Running a mile can be tough. Think back to when you started running, more often than not, a mile was a challenge in itself.
Now you are looking to run one mile in 8 minutes – we’re going to take you through how to get there.
The chances are you can run a mile in around 9 minutes already, and you are looking to level up and get quicker.
In this article, we will look at:
- How fast is an 8 minute mile?
- Who can run an 8 minute mile?
- Types of training to boost your endurance and get faster.
- How to boost your game off the road.
- How long will it take?
Ready to get into it?
How fast is an 8 minute mile?
An 8-minute mile is equivalent to running a 4 min 58-sec kilometer.
An 8-minute mile is also the equivalent of running 7.5 miles per hour, or 12 kilometres per hour.
Who can run an 8 minute mile?
An 8 minute mile, although it can be challenging, can be achieved by practically every runner.
All it takes is a bit of training and time.
Most people reading this should have a solid base to work with, so the 8-minute mile is very achievable.
How to train to run an 8 minute mile
We’ve outlined 4 great training exercises to level up your running and hit that 8 minute mile time.
The types of training we will be looking at will be mostly about speed. For your 8-minute mile attempt, you will be using fast-twitch muscle fibers, so sprints and lots of faster running will help you achieve your goal.
We will also be looking at boosting your lactate threshold, which is the intensity of exercise at which lactic acid begins to accumulate in the blood faster than it can be removed.
The more trained your lactate threshold, the harder you can push before your legs start to burn.
Here are 4 awesome workouts to help you run an 8 minute mile:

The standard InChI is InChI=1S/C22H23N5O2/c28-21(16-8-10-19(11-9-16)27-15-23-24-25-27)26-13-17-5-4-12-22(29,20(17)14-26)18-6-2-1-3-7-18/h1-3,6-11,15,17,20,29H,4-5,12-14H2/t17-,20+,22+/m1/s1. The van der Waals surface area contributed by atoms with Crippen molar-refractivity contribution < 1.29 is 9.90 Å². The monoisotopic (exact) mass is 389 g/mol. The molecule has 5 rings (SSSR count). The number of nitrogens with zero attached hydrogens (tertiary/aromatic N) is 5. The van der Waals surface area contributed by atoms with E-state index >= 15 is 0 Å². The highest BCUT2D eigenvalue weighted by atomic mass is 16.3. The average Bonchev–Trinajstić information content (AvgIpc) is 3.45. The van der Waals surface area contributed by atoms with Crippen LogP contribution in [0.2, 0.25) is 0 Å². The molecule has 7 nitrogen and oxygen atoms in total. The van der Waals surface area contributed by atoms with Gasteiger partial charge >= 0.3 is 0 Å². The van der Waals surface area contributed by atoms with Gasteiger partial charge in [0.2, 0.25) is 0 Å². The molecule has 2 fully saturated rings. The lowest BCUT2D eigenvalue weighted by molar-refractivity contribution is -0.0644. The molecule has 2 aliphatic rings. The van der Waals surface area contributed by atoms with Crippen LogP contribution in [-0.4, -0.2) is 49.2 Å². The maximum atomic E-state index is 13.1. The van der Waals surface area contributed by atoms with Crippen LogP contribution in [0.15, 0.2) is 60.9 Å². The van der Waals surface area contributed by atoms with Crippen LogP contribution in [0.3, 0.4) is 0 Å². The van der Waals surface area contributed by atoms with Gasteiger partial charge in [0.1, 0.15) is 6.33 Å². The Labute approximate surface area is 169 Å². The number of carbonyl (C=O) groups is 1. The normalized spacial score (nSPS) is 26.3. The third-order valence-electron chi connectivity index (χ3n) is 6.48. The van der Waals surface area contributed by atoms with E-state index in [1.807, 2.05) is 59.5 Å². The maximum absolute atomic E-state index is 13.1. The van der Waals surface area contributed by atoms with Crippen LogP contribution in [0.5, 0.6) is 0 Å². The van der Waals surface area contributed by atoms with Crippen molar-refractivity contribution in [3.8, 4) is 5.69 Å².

#1. 400 Meter repeats
To run an 8 minute mile it is best to incorporate speed workouts once or twice per week, this way, you will get the greatest benefit out of your weeks’ workouts without burning out.
Here’s how to do them:
- Spend 10 – 15 minutes doing light jogging to warm-up,
- Do a 400m lap running hard, at around 8 out of 10 for effort (Rate of Perceived Exertion),
- Do a 400m lap at a very slow jog or walk to recover,
- Repeat this so you do a total of 4 fast laps and 4 recovery laps
(note that on your first workout, you may just manage 2 or 3).
- Spend 5 – 10 minutes jogging gently and doing cool down exercises.
#2. Hill Sprints
Hill sprints are a great way of boosting your speed and your strength. Powering up a hill makes you stronger – similar to a strength training session focussed on legs – and it is a great workout that you can usually do quite close to home.
First, you need to find the right hill for you. You want to use a hill that is not so steep that you cannot run up it, but it should still be challenging enough.
Start with 15 minutes of slow running as a good warm-up which can be done on your way to the hill.
Run up the hill for 30-45 seconds at around 8-9 out of 10 effort (RPE) and have a minute and a half of recover afterward as you walk back to your start point.
Repeat this 4-8 times. The first few sessions will be tough, but you should be able to add one repeat each time you do it.
Related: What’s A Good Mile Time? Average Times To Run A Mile By Age + Gender
#3. Long Slow Training Runs
During your week, you should be running a long run, whether it is a 5k or more long runs help to improve your overall fitness allowing you to run further and faster.
Long and slow training is the best way to boost your aerobic endurance and improve your efficiency. Long, slow runs can improve the mitochondrial density in your muscles cells, which are the energy-producing cells in your muscles.
This all sounds complicated, but basically, it makes your body better at using all the energy and oxygen that you have ready to use in your body.